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Inexpensive Smart Glove Translates American Sign Language Inexpensive Smart Glove Translates American Sign Language

Inexpensive Smart Glove Translates American Sign Language

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Researchers at the University of California San Diego (UCSD) have come up with a smart glove that can translate the American Sign Language (ASL) into text. The wireless device also incorporates a virtual hand that can re-create sign language gestures.

UCSD engineers have dubbed the device "The Language of the Glove," and it was built for less than $100. Printable and stretchable electronics were one of the keys to the design -- chiefly because they are low-cost, commercially available, and a snap to put together.

Researchers are also developing the smart glove for other purposes, such as technical training, telesurgery, and defense.

Timothy O’Connor, a nanoengineering Ph.D. student at UCSD and the first author of the study, said in a press release, “Gesture recognition is just one demonstration of this glove’s capabilities. Our ultimate goal is to make this a smart glove that in the future will allow people to use their hands in virtual reality, which is much more intuitive than using a joystick and other existing controllers.”

The device consists of a leather athletic glove and nine stretchable sensors attached to areas that line up with the backs of the knuckles -- a pair on each finger and one for the thumb. All of the sensors are attached with stainless steel thread to a small circuit board that's secured to the back of the wrist.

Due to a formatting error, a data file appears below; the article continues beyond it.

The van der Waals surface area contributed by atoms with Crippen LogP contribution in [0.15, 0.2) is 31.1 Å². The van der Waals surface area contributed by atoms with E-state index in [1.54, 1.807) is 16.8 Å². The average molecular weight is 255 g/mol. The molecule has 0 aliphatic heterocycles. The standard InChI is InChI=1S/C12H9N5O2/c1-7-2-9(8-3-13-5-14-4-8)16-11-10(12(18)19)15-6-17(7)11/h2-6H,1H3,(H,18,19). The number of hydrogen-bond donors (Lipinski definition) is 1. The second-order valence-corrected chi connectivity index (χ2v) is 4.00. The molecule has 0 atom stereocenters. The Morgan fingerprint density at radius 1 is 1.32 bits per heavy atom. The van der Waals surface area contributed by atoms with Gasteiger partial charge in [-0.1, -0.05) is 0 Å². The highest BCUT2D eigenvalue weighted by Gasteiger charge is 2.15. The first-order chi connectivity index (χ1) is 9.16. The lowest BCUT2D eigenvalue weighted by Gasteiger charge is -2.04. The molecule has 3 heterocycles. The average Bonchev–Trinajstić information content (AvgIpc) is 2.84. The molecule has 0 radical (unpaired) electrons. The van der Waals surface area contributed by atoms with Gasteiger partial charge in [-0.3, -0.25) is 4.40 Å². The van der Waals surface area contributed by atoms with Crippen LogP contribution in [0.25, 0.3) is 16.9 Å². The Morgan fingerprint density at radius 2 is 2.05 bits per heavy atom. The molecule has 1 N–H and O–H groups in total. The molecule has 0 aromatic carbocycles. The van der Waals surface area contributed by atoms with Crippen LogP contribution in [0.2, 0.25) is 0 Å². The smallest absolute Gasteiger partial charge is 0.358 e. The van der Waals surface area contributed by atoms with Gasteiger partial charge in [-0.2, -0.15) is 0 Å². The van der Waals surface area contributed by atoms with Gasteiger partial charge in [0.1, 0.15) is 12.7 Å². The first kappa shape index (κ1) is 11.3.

The sensors can recognize straight or bent hand joints, assigning a "0" for the former and a "1" for the latter. Each letter in the ASL alphabet matches up with a 9-digit binary code. The circuit board then "reads" each letter and transmits it via Bluetooth to a computer screen or smartphone.

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Read 1384 times Last modified on Tuesday, 25 July 2017 05:03
Jim Lillie

Jim began writing for newspapers and designing for publishing companies at a time when both industries were just beginning to make the switch from manual to digital platforms. Jim lives in Boulder, Colorado with his teenage son.

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